Context of the question
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It refers to the usage of SeparableConv2D (tf, keras name). A related question on StackOverflow is "What is the difference between SeparableConv2D and Conv2D layers". This answer points to this excellent article by Chi-Feng Wang:
A Basic Introduction to Separable Convolutions
Answer to the question
In image processing, a separable convolution converts a NxM convolution to two convolutions with kernels Nx1 and 1xM. Using this idea, in NN a SeparableConv2D converts a WxHxD convolution (width x height x depth, where depth means number of incoming features ) to two convolutions with kernels WxHx1 and 1x1xD.
Note the first kernel doesn't handles information across features, thus, it is "learning of spatial features". The 1x1xD kernel doesn't handles different points, it is "learning of channel-wise features".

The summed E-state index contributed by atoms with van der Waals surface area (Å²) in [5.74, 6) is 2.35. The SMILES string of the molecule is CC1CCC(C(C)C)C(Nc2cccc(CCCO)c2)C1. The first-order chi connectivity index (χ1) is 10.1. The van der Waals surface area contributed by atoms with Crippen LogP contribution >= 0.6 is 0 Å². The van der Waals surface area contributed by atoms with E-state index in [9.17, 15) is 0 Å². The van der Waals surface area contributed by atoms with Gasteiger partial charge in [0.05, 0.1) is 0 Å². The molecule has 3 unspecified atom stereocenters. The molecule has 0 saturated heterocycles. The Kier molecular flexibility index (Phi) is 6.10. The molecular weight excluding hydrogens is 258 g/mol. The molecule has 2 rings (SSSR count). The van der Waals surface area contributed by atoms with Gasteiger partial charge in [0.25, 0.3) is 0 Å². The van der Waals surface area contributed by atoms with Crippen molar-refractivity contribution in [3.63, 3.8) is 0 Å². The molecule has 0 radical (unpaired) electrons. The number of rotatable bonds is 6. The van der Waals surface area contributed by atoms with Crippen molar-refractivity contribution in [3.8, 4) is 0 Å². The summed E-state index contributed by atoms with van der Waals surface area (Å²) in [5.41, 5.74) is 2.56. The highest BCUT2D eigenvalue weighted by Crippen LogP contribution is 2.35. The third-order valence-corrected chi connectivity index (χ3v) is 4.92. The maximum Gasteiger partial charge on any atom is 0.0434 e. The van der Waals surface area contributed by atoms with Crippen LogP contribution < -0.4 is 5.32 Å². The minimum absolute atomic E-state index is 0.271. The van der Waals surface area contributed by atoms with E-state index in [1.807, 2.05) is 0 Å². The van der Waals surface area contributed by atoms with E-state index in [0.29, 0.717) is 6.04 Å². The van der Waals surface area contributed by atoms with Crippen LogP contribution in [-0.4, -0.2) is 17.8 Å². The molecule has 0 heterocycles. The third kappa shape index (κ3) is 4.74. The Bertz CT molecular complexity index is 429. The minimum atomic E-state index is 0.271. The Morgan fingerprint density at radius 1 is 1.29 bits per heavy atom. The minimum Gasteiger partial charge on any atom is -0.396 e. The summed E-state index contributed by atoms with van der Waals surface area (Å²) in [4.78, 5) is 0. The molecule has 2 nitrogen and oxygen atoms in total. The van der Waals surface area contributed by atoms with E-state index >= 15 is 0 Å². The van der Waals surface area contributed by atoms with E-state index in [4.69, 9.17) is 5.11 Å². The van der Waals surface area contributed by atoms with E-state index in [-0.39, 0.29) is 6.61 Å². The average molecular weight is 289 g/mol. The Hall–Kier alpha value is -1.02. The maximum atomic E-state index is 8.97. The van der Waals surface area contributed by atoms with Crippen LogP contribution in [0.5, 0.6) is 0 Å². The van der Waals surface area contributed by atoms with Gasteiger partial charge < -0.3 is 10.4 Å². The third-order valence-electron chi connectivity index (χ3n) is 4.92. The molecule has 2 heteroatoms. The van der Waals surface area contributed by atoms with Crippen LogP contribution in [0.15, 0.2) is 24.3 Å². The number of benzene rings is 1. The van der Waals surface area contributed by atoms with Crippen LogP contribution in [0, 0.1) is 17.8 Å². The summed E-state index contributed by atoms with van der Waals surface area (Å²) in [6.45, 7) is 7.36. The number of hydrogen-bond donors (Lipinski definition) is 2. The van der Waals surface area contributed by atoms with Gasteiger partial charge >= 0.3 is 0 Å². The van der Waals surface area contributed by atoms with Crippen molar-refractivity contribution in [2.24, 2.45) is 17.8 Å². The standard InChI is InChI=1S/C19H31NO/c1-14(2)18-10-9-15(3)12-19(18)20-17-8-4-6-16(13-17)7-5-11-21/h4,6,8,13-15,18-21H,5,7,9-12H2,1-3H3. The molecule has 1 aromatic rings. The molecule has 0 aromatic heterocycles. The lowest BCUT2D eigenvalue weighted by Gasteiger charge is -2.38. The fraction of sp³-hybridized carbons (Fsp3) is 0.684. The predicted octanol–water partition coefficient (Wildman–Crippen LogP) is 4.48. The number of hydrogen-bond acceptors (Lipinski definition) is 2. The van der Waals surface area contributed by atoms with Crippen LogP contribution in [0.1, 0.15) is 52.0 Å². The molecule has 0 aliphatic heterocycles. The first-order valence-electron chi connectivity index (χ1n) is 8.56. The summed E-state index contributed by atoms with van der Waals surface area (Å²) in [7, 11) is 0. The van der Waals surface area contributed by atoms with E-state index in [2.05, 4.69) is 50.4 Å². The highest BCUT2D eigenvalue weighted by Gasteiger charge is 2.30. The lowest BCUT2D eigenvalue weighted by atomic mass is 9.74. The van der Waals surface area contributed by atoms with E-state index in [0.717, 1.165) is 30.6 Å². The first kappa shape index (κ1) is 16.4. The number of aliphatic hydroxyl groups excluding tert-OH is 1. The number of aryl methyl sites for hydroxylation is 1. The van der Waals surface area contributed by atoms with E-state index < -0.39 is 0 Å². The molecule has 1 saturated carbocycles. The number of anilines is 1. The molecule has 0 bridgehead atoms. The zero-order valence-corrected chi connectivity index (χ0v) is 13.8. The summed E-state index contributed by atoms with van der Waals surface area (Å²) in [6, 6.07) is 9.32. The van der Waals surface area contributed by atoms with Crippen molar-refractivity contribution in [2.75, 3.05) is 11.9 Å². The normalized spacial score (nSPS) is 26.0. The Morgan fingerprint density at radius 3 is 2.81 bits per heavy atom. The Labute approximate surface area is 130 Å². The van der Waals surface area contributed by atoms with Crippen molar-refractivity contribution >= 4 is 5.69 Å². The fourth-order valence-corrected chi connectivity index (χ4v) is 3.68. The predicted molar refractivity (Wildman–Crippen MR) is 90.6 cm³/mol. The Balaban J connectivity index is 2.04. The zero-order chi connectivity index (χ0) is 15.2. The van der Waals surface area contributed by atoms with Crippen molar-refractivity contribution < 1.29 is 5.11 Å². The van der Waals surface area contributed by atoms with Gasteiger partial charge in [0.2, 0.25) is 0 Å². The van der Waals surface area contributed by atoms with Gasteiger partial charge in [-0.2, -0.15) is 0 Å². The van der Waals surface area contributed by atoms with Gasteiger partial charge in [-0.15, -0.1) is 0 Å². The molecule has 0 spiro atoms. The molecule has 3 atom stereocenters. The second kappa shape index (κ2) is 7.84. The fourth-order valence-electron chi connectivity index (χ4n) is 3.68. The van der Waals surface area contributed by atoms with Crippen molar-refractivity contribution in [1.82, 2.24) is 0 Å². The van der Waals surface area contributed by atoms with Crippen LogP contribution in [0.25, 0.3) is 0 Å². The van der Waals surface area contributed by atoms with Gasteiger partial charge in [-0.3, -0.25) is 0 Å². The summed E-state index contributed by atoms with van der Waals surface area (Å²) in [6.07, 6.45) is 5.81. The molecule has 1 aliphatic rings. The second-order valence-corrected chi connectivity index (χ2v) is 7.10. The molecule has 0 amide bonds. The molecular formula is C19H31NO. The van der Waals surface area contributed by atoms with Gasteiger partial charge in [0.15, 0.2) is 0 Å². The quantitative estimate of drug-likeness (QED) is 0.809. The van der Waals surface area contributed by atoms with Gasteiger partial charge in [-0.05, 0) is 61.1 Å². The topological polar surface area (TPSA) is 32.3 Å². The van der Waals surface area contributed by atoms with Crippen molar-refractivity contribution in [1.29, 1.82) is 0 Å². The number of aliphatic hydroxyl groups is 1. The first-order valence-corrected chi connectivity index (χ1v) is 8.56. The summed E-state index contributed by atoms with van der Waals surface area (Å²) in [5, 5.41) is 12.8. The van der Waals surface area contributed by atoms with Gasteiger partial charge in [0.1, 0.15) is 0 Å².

About the phrase "spatial locations in the input are highly correlated", my understanding of what the author means is: Assume we have a channel (feature) image that each pixel measures the "distance to the background". When we pass from one pixel to a neighbors one, it is expected some continuity in the value (except for edge pixels): correlation. Instead, if we have a channel that measures "brightness" and another one that measures "distance to background" the two values for one specific pixel has little correlation.
Finally, about title question "When should we use separable convolution?" : if the final output must depend of some features of one pixel and some other features of neighbors pixels in a very unpredictable way, a complete WxHxD convolution must be used. However if, as is more usual, you can handle first spatial dependencies (neighborhood) to extract pixel features and next handle pixel-by-pixel these features to get the output, better use a WxHx1 followed by 1x1xD, saving lots of network parameters, thus, saving training time.